Sorry MicroStrategy: Back to Excel

A few recent posts have documented my explorations with the new desktop software from MicroStrategy, clearly designed to compete with the likes of Tableau and Excel. One of the chief advantages of the MS offering is the free price point (as in $0), versus the much pricier Excel and especially, Tableau. As usual, I had to perform my due diligence, as is the case with every new tool I get my hands on.

The MS Analytics offering does have a lot to recommend it by, as I noted in my previous posts. However, after a few weeks of intensive exploration, I have come to the conclusion that it isn’t a good fit for what I’m currently attempting to do, which is to create graphics for a pair of upcoming books. While it is perhaps easier to manage the data compared to Excel, the structure is a bit too rigid, and the chart options are also too structured and limiting for my current needs. It’s still useful, but not so much in the current context.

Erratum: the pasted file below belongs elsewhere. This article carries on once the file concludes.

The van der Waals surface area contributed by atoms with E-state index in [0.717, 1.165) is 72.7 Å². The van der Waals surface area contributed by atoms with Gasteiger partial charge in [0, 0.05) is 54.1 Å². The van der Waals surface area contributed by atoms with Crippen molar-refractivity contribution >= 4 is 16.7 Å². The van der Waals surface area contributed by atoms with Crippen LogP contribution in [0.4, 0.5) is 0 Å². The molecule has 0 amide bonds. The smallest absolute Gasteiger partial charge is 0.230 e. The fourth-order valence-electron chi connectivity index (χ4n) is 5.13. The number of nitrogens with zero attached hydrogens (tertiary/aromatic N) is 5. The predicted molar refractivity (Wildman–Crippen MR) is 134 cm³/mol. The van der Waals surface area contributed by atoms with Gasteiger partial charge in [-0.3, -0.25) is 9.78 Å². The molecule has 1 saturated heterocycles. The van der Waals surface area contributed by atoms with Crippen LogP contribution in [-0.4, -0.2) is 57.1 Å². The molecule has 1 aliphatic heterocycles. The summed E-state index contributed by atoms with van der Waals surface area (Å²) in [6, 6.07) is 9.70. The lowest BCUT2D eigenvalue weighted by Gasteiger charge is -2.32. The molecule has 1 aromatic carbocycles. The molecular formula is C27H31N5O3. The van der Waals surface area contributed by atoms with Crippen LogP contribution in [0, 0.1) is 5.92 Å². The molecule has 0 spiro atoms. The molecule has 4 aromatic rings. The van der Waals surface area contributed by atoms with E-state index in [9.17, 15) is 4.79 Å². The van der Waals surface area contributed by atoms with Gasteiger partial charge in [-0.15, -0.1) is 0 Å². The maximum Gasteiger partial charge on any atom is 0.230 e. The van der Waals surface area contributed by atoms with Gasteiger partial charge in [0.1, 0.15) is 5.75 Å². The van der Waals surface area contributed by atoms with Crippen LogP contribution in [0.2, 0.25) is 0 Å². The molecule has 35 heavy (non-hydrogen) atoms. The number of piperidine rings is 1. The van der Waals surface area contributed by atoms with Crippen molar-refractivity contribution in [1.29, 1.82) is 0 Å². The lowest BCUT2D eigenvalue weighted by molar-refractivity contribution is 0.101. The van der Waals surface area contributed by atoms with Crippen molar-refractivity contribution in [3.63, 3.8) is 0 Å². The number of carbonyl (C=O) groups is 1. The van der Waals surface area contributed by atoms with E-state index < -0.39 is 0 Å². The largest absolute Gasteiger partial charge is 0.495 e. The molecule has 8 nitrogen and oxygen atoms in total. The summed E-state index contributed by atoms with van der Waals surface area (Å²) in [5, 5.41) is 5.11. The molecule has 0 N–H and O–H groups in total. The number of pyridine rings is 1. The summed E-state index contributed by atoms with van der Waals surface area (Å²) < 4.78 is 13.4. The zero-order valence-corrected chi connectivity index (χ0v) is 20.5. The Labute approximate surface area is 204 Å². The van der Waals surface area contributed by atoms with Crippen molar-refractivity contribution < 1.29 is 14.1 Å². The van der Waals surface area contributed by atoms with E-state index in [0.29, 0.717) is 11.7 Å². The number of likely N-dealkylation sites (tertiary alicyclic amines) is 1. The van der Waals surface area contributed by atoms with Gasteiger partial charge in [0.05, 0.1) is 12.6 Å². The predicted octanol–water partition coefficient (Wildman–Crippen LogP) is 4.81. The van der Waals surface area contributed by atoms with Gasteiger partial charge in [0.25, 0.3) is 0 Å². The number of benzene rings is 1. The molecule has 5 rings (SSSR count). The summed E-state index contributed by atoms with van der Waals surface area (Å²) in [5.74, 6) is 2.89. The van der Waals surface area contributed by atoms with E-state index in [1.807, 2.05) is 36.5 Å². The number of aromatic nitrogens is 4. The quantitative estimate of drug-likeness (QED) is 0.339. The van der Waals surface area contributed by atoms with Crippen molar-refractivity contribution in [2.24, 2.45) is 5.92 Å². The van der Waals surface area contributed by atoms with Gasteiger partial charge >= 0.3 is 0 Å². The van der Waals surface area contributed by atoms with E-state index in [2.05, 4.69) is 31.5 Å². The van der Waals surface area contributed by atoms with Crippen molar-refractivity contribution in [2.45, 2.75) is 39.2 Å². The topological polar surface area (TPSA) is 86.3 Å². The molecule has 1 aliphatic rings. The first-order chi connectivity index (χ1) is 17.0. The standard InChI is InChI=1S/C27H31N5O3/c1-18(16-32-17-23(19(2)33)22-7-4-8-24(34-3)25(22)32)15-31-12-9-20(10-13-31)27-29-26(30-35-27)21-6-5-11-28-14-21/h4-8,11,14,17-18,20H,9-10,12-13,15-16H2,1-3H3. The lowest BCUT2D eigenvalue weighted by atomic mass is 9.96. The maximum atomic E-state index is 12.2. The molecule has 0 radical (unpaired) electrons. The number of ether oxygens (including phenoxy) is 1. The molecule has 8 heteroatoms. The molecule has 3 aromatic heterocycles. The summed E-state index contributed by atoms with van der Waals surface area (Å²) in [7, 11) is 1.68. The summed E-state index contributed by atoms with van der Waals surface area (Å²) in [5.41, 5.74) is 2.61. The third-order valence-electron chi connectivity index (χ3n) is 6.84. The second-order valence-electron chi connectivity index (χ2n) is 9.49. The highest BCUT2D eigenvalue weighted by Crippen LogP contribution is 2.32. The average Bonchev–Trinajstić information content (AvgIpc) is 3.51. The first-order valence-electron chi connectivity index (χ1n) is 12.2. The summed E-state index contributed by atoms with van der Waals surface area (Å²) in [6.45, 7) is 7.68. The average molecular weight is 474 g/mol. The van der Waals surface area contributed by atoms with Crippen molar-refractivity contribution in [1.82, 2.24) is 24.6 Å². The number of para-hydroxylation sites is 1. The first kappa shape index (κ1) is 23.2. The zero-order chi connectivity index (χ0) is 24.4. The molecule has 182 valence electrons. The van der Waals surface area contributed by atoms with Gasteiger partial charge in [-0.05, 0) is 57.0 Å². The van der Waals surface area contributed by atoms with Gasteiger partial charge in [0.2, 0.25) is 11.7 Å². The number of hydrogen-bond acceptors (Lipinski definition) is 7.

Which brings me back to Excel. For all its faults, Excel is still very powerful, and most importantly for me, very flexible. I can hack my way into almost any sort of chart, aided by the likes of Jon Peltier, Chandoo, and Fabrice Rimlinger. So Excel it is, at least for this project.

Now that I know what I’m doing, it’s high time to get back to work and deliver these books! Look for the 1901-68 pennant races in December, and the 1969-2013 to follow in early 2014.

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Ken Cherven is the Founder and Curator of the website. He loves to merge baseball data with all sorts of visualization methods - charts, network graphs, maps, etc. to provide greater insight into underlying data patterns. Ken also authors books about baseball and visualization, and loves to listen to jazz while drinking some wine, craft beer, or bourbon.